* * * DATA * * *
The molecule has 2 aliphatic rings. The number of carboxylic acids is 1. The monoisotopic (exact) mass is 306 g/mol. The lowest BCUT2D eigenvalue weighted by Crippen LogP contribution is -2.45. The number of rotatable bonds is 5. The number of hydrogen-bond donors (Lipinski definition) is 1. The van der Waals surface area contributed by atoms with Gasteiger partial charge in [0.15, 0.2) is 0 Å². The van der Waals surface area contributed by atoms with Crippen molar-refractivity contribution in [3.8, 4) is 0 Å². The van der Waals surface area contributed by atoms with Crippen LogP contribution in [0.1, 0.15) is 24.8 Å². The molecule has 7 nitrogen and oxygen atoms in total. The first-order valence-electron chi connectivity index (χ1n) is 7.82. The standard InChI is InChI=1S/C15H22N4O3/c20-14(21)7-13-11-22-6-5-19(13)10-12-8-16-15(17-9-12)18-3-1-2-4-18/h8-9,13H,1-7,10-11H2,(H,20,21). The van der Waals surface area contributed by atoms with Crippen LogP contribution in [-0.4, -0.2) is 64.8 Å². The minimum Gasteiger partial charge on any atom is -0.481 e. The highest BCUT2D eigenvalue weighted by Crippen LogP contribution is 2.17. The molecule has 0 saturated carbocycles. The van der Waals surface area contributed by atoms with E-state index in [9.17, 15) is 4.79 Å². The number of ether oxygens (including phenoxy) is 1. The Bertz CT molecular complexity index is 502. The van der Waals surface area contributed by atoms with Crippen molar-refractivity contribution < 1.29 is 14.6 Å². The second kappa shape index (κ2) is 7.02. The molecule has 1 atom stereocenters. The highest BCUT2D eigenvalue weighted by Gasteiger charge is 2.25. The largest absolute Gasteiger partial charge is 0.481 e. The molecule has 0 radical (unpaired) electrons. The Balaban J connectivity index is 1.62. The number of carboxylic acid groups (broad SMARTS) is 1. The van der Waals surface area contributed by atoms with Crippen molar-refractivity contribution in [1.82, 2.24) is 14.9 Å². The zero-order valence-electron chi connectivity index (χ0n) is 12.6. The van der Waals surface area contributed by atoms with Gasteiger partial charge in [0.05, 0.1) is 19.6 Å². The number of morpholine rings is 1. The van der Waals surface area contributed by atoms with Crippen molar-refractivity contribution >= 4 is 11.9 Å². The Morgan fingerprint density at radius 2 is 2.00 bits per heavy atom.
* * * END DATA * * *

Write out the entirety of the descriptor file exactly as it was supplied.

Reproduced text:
The molecule has 2 aliphatic rings. The number of carboxylic acids is 1. The monoisotopic (exact) mass is 306 g/mol. The lowest BCUT2D eigenvalue weighted by Crippen LogP contribution is -2.45. The number of rotatable bonds is 5. The number of hydrogen-bond donors (Lipinski definition) is 1. The van der Waals surface area contributed by atoms with Gasteiger partial charge in [0.15, 0.2) is 0 Å². The van der Waals surface area contributed by atoms with Crippen molar-refractivity contribution in [3.8, 4) is 0 Å². The van der Waals surface area contributed by atoms with Crippen LogP contribution in [0.1, 0.15) is 24.8 Å². The molecule has 7 nitrogen and oxygen atoms in total. The first-order valence-electron chi connectivity index (χ1n) is 7.82. The standard InChI is InChI=1S/C15H22N4O3/c20-14(21)7-13-11-22-6-5-19(13)10-12-8-16-15(17-9-12)18-3-1-2-4-18/h8-9,13H,1-7,10-11H2,(H,20,21). The van der Waals surface area contributed by atoms with Crippen LogP contribution in [-0.4, -0.2) is 64.8 Å². The minimum Gasteiger partial charge on any atom is -0.481 e. The highest BCUT2D eigenvalue weighted by Crippen LogP contribution is 2.17. The molecule has 0 saturated carbocycles. The van der Waals surface area contributed by atoms with E-state index in [9.17, 15) is 4.79 Å². The number of ether oxygens (including phenoxy) is 1. The Bertz CT molecular complexity index is 502. The van der Waals surface area contributed by atoms with Crippen molar-refractivity contribution < 1.29 is 14.6 Å². The second kappa shape index (κ2) is 7.02. The molecule has 1 atom stereocenters. The highest BCUT2D eigenvalue weighted by Gasteiger charge is 2.25. The largest absolute Gasteiger partial charge is 0.481 e. The molecule has 0 radical (unpaired) electrons. The Balaban J connectivity index is 1.62. The number of carboxylic acid groups (broad SMARTS) is 1. The van der Waals surface area contributed by atoms with Crippen molar-refractivity contribution in [1.82, 2.24) is 14.9 Å². The zero-order valence-electron chi connectivity index (χ0n) is 12.6. The van der Waals surface area contributed by atoms with Gasteiger partial charge in [0.05, 0.1) is 19.6 Å². The number of morpholine rings is 1. The van der Waals surface area contributed by atoms with Crippen molar-refractivity contribution >= 4 is 11.9 Å². The Morgan fingerprint density at radius 2 is 2.00 bits per heavy atom.